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NTSB, FAA Investigating Death Of Airline Crew Worker Sucked Into Jet Engine
Officials are investigating the death of an airline crew worker who died after being sucked into a jet engine. The incident happened at Montgomery Regional Airport on New Year’s Eve.
The National Transportation Safety Board and the Federal Aviation Administration are now investigating.
The victim, whose name has not yet been released to the public, worked for Piedmont Airlines. Piedmont is a subsidiary of American Airlines, operating at more than 80 airports nationwide.
An NTSB representative tells NPR the incident involved a parked Embraer 170 aircraft – a medium-sized jet that holds about 70 passengers. The plane flew from American Airlines’ hub Dallas Fort Worth Airport.
The Plane’s Jet Running At The Time Of Incident
People familiar with the matter told Reuters the engine was running at the time of the incident, which happened around 3 p.m.
The airport grounded several flights following the tragedy for roughly five hours.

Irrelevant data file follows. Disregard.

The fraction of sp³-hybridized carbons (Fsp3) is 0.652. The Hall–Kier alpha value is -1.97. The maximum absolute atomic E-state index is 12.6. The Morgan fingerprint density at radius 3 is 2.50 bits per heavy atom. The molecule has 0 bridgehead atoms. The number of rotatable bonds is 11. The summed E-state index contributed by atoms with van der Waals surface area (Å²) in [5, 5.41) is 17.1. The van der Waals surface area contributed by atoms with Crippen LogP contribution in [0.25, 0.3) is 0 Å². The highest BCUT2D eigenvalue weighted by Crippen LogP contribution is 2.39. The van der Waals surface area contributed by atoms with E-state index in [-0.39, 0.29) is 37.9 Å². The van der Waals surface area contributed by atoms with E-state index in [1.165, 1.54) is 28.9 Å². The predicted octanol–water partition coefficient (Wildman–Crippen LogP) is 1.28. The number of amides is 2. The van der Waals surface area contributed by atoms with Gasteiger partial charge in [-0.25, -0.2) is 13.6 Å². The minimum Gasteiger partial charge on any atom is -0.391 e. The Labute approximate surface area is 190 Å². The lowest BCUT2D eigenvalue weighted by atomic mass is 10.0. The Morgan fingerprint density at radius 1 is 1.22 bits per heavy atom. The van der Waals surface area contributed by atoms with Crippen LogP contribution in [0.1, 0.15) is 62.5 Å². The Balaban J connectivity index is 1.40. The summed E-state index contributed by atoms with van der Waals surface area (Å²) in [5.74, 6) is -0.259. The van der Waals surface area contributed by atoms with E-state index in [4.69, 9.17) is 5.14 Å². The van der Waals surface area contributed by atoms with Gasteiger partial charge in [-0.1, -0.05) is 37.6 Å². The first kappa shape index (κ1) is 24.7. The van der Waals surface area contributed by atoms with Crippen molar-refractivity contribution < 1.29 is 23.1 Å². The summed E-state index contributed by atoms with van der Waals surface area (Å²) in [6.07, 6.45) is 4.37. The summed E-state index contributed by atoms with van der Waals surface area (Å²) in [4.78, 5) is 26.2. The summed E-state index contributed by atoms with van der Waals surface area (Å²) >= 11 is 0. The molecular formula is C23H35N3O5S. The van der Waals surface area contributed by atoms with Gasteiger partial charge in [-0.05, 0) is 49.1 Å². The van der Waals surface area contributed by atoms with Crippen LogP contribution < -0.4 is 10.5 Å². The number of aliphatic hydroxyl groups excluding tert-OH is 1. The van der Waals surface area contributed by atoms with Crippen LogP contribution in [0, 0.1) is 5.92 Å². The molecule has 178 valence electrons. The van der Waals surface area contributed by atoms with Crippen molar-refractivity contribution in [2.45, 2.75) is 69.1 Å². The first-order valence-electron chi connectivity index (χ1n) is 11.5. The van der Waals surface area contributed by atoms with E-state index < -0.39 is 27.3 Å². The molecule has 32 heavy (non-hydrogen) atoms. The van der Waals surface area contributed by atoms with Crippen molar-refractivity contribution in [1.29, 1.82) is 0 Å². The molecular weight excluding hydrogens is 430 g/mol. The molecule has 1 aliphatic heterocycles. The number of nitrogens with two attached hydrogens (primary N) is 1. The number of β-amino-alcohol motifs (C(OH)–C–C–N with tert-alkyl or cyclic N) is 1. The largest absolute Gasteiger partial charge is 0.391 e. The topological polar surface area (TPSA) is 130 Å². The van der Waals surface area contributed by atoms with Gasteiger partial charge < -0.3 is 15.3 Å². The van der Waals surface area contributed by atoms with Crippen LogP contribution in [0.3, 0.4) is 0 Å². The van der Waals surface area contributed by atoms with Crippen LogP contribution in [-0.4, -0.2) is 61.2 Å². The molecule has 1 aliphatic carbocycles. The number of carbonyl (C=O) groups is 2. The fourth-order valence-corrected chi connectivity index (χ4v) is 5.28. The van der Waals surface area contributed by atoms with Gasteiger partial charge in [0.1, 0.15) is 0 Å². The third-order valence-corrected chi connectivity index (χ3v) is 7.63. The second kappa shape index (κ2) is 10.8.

“We are saddened to hear about the tragic loss of a team member of the AA/Piedmont Airlines,” says Wade A. Davis, the airport’s executive director. “Our thoughts and prayers are with the family during this difficult time.”
Wade adds, “We are focused on ensuring that all involved have the support they need during this difficult time.”
This marks another tragedy for ground employees in 2022. Earlier this year, a 26-year-old airport baggage handler died after her hair was caught in machinery.
The victim, Jermani Thompson, reportedly picked up a shift at Louis Armstrong New Orleans International Airport (MSY).
As we previously reported, Thompson’s hair got tangled in a belt loader while removing baggage from a Frontier Airlines flight.
According to the New York Post, these incidents are extremely rare.
As for the recent incident at Montgomery Airport, when a jet engine is running, air getting sucked into the intake can cause a low air pressure which could pull people nearby into the rotating blades, the New York Post reports.
These incidents, however, are extremely rare.
This story is developing.